RWP: Experimental Games

I wasn’t able to play the proposed games myself but I watched walkthroughs of them. I first watched a no-commentary walkthrough of 2:22 am, a game by umbrella-isle on, with the only instructions being “play at night” and “play alone”. I unfortunately watched this in a library (I was alone but it was definitely not nighttime). The first thing I noticed was that the stereo-panning of footsteps while in the labyrinth-like region was really unnerving – usually my own footsteps both in game and in real life sound like they are directly beneath me, but the game separated the right and left footsteps to play in my right and left ear, respectively. It made it seem like there were two people behind me, following me, which I thought was an interesting design choice. I found the low-poly bare-bones Unity scenes spliced with real-life shots (cars, water kettles, etc.) really jarring, but also hypnotic in a way – this being a walkthrough instead of me actively playing it may have also contributed to the feeling. It wasn’t at all scary, it just felt a little surreal and detached to me, as if I were in someone else’s dream. I’d like to play it for myself and in the dark as the creator intended sometime.

I also watched the silent walkthrough for Tenement by Kitty Horrorshow on I instantly got the creeps. The sound design was great – the low static whirr sounds reminded me of a croaking, distorted voice. The writing style was haunting, and I felt like I was intruding on someone’s journal entry that I was not supposed to be reading every time a conversation happened. It kind of reminded me of a slightly toned down version of the book, The Sound and the Fury by William Faulkner, namely the specific chapters where it’s just a stream of consciousness gibberish in a weirdly haunting way. The writing style was unnerving, strange, descriptive and visceral – it made me feel like I was looking at vulnerable snapshots of someone’s most secret thoughts.

I loved hearing the music evolve as the player journey between the overworld and sewer repeatedly. The movie signs changing was also a nice little touch. I would also like to play this game for myself in the future.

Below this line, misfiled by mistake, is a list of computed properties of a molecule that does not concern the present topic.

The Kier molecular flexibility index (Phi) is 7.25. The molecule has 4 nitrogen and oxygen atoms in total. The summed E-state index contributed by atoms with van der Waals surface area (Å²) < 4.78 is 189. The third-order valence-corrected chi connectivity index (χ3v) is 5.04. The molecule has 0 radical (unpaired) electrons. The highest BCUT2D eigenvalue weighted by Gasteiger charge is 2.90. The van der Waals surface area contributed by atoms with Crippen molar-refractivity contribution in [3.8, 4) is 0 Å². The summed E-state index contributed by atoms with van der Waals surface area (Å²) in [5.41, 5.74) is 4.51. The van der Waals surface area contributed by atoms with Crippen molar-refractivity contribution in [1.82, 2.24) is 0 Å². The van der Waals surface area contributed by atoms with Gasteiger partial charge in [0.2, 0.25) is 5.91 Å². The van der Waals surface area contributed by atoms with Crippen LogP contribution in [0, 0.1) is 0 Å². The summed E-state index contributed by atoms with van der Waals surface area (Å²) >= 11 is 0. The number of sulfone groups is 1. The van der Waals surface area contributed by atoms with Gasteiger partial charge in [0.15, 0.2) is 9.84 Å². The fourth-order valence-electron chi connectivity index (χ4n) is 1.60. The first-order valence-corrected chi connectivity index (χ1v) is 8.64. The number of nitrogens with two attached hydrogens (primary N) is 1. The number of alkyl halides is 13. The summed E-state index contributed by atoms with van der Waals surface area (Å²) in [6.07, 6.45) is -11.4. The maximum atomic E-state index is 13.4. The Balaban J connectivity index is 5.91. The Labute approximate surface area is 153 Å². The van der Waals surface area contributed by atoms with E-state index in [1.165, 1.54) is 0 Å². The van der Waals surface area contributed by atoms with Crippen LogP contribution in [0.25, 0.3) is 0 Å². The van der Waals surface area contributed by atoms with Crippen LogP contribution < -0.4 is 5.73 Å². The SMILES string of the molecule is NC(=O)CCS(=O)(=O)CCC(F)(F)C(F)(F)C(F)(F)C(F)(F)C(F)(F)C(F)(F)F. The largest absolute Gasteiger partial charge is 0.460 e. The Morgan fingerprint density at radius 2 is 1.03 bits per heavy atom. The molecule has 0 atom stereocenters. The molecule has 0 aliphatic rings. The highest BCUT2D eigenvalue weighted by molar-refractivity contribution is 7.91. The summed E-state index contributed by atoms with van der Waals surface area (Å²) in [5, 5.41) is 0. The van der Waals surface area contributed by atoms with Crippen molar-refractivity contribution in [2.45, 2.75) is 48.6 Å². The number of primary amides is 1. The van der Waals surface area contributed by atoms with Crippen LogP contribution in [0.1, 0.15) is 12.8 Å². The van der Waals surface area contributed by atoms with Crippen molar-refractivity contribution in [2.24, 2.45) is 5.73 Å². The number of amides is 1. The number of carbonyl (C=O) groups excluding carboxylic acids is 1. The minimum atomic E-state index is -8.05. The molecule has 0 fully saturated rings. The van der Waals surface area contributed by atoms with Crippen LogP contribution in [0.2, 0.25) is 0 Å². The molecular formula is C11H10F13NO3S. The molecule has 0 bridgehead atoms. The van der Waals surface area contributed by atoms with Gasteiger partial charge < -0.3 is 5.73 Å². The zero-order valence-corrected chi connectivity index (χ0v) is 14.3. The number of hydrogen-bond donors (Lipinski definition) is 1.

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  1. Hi Izzy, I really enjoyed reading your thoughts on these games! I definitely shared the same experience that you had with 2:22am — it wasn’t so much actively scaring so much as it was oddly surreal, even when playing the dark at night. I’m curious as to how you think watching Tenement might’ve affected how you saw the game as opposed to if you played it. I personally had a harder time reading through all of the text after talking to a couple people as I felt like there was something I needed to find or do at first, and so maybe removing the mode of interaction here actually made it more enjoyable? I wonder if this is something that’s worth thinking about — are there instances where the interactive nature of a game actually takes away from the goals its trying to achieve?

  2. Hi Izzy, I definitely agree with some of your points about what made each game ‘scary.’ The audio or silence at some points really added to the game. The evolution of the music as you progress through Tenement by Kitty Horrorshow is also something I found intriguing. I wonder how other horror games use music to convey these feelings. I know that the quietness sometimes can offer a lot to the horror genre as well, because a sudden change in music can really change the mood quickly.

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